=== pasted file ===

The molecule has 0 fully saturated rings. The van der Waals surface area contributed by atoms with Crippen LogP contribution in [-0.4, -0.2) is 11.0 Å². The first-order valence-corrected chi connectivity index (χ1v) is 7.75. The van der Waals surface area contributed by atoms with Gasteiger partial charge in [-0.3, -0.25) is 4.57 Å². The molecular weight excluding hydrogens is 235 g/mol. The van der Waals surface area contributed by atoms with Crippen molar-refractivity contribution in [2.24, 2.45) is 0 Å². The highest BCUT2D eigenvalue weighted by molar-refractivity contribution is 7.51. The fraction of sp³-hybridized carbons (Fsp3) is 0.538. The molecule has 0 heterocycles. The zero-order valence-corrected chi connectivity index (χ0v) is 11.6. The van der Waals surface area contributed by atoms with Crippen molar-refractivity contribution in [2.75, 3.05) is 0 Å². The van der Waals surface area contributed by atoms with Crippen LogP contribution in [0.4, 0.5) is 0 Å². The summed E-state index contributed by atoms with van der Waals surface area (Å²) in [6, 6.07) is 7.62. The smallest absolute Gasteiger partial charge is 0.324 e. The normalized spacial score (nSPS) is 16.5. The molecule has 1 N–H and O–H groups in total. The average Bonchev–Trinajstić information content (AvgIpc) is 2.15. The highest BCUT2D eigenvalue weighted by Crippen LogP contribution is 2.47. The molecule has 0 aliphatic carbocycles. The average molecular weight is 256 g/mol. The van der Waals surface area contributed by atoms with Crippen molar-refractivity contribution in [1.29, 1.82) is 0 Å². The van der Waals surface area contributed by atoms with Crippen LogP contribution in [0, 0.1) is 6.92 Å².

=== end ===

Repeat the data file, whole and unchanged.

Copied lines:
The molecule has 0 fully saturated rings. The van der Waals surface area contributed by atoms with Crippen LogP contribution in [-0.4, -0.2) is 11.0 Å². The first-order valence-corrected chi connectivity index (χ1v) is 7.75. The van der Waals surface area contributed by atoms with Gasteiger partial charge in [-0.3, -0.25) is 4.57 Å². The molecular weight excluding hydrogens is 235 g/mol. The van der Waals surface area contributed by atoms with Crippen molar-refractivity contribution in [2.24, 2.45) is 0 Å². The highest BCUT2D eigenvalue weighted by molar-refractivity contribution is 7.51. The fraction of sp³-hybridized carbons (Fsp3) is 0.538. The molecule has 0 heterocycles. The zero-order valence-corrected chi connectivity index (χ0v) is 11.6. The van der Waals surface area contributed by atoms with Crippen molar-refractivity contribution in [2.75, 3.05) is 0 Å². The van der Waals surface area contributed by atoms with Crippen LogP contribution in [0.4, 0.5) is 0 Å². The summed E-state index contributed by atoms with van der Waals surface area (Å²) in [6, 6.07) is 7.62. The smallest absolute Gasteiger partial charge is 0.324 e. The normalized spacial score (nSPS) is 16.5. The molecule has 1 N–H and O–H groups in total. The average Bonchev–Trinajstić information content (AvgIpc) is 2.15. The highest BCUT2D eigenvalue weighted by Crippen LogP contribution is 2.47. The molecule has 0 aliphatic carbocycles. The average molecular weight is 256 g/mol. The van der Waals surface area contributed by atoms with Crippen molar-refractivity contribution in [1.29, 1.82) is 0 Å². The van der Waals surface area contributed by atoms with Crippen LogP contribution in [0, 0.1) is 6.92 Å².